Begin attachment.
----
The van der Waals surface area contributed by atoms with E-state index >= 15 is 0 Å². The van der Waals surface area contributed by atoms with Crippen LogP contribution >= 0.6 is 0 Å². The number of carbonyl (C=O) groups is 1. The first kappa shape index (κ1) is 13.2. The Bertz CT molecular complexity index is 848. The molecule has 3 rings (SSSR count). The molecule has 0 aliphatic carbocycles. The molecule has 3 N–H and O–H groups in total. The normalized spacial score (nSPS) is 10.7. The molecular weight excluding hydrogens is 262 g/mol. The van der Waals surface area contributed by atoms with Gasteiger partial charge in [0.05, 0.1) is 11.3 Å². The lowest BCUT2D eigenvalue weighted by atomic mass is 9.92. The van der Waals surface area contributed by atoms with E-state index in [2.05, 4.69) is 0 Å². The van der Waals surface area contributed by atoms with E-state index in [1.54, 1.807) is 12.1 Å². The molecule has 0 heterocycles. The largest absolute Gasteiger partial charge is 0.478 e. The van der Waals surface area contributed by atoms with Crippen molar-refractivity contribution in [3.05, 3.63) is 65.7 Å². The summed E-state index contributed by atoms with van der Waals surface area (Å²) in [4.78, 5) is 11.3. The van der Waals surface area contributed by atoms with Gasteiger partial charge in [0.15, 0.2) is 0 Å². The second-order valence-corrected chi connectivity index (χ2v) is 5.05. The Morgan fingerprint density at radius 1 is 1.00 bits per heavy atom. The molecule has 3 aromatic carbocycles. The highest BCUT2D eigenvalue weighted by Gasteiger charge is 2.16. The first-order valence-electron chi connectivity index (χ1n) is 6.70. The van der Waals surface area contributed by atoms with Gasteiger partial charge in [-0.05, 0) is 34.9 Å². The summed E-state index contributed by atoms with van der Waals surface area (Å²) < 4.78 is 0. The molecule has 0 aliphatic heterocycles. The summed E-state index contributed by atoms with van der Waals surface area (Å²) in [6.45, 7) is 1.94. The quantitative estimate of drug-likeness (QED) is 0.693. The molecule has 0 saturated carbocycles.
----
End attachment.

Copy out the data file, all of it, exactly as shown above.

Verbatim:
The van der Waals surface area contributed by atoms with E-state index >= 15 is 0 Å². The van der Waals surface area contributed by atoms with Crippen LogP contribution >= 0.6 is 0 Å². The number of carbonyl (C=O) groups is 1. The first kappa shape index (κ1) is 13.2. The Bertz CT molecular complexity index is 848. The molecule has 3 rings (SSSR count). The molecule has 0 aliphatic carbocycles. The molecule has 3 N–H and O–H groups in total. The normalized spacial score (nSPS) is 10.7. The molecular weight excluding hydrogens is 262 g/mol. The van der Waals surface area contributed by atoms with Gasteiger partial charge in [0.05, 0.1) is 11.3 Å². The lowest BCUT2D eigenvalue weighted by atomic mass is 9.92. The van der Waals surface area contributed by atoms with E-state index in [2.05, 4.69) is 0 Å². The van der Waals surface area contributed by atoms with E-state index in [1.54, 1.807) is 12.1 Å². The molecule has 0 heterocycles. The largest absolute Gasteiger partial charge is 0.478 e. The van der Waals surface area contributed by atoms with Crippen molar-refractivity contribution in [3.05, 3.63) is 65.7 Å². The summed E-state index contributed by atoms with van der Waals surface area (Å²) in [4.78, 5) is 11.3. The van der Waals surface area contributed by atoms with Gasteiger partial charge in [0.15, 0.2) is 0 Å². The second-order valence-corrected chi connectivity index (χ2v) is 5.05. The Morgan fingerprint density at radius 1 is 1.00 bits per heavy atom. The molecule has 3 aromatic carbocycles. The highest BCUT2D eigenvalue weighted by Gasteiger charge is 2.16. The first-order valence-electron chi connectivity index (χ1n) is 6.70. The van der Waals surface area contributed by atoms with Gasteiger partial charge in [-0.05, 0) is 34.9 Å². The summed E-state index contributed by atoms with van der Waals surface area (Å²) < 4.78 is 0. The molecule has 0 aliphatic heterocycles. The summed E-state index contributed by atoms with van der Waals surface area (Å²) in [6.45, 7) is 1.94. The quantitative estimate of drug-likeness (QED) is 0.693. The molecule has 0 saturated carbocycles.